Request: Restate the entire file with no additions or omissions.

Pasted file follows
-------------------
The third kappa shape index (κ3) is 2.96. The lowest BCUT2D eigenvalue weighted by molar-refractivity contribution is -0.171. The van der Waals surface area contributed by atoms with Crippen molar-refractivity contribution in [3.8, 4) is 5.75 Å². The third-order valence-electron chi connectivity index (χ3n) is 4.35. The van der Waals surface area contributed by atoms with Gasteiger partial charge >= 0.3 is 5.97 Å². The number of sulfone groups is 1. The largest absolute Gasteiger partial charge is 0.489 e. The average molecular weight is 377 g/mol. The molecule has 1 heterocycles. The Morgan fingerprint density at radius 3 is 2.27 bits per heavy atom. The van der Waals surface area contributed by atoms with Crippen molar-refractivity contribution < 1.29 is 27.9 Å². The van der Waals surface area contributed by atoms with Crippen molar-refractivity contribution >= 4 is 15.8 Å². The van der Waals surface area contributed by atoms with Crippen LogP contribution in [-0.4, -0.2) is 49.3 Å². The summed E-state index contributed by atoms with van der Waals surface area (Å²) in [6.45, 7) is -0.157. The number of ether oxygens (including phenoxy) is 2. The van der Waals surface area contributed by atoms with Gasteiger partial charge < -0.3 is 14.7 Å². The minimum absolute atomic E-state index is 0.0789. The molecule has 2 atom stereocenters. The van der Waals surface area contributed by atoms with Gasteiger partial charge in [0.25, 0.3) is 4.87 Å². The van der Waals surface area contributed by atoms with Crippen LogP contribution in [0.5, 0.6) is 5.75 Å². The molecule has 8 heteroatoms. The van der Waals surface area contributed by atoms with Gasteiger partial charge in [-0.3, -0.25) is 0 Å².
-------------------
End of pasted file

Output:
The third kappa shape index (κ3) is 2.96. The lowest BCUT2D eigenvalue weighted by molar-refractivity contribution is -0.171. The van der Waals surface area contributed by atoms with Crippen molar-refractivity contribution in [3.8, 4) is 5.75 Å². The third-order valence-electron chi connectivity index (χ3n) is 4.35. The van der Waals surface area contributed by atoms with Gasteiger partial charge >= 0.3 is 5.97 Å². The number of sulfone groups is 1. The largest absolute Gasteiger partial charge is 0.489 e. The average molecular weight is 377 g/mol. The molecule has 1 heterocycles. The Morgan fingerprint density at radius 3 is 2.27 bits per heavy atom. The van der Waals surface area contributed by atoms with Crippen molar-refractivity contribution < 1.29 is 27.9 Å². The van der Waals surface area contributed by atoms with Crippen molar-refractivity contribution >= 4 is 15.8 Å². The van der Waals surface area contributed by atoms with Crippen LogP contribution in [-0.4, -0.2) is 49.3 Å². The summed E-state index contributed by atoms with van der Waals surface area (Å²) in [6.45, 7) is -0.157. The number of ether oxygens (including phenoxy) is 2. The van der Waals surface area contributed by atoms with Gasteiger partial charge < -0.3 is 14.7 Å². The minimum absolute atomic E-state index is 0.0789. The molecule has 2 atom stereocenters. The van der Waals surface area contributed by atoms with Gasteiger partial charge in [0.25, 0.3) is 4.87 Å². The van der Waals surface area contributed by atoms with Crippen LogP contribution in [0.5, 0.6) is 5.75 Å². The molecule has 8 heteroatoms. The van der Waals surface area contributed by atoms with Gasteiger partial charge in [-0.3, -0.25) is 0 Å².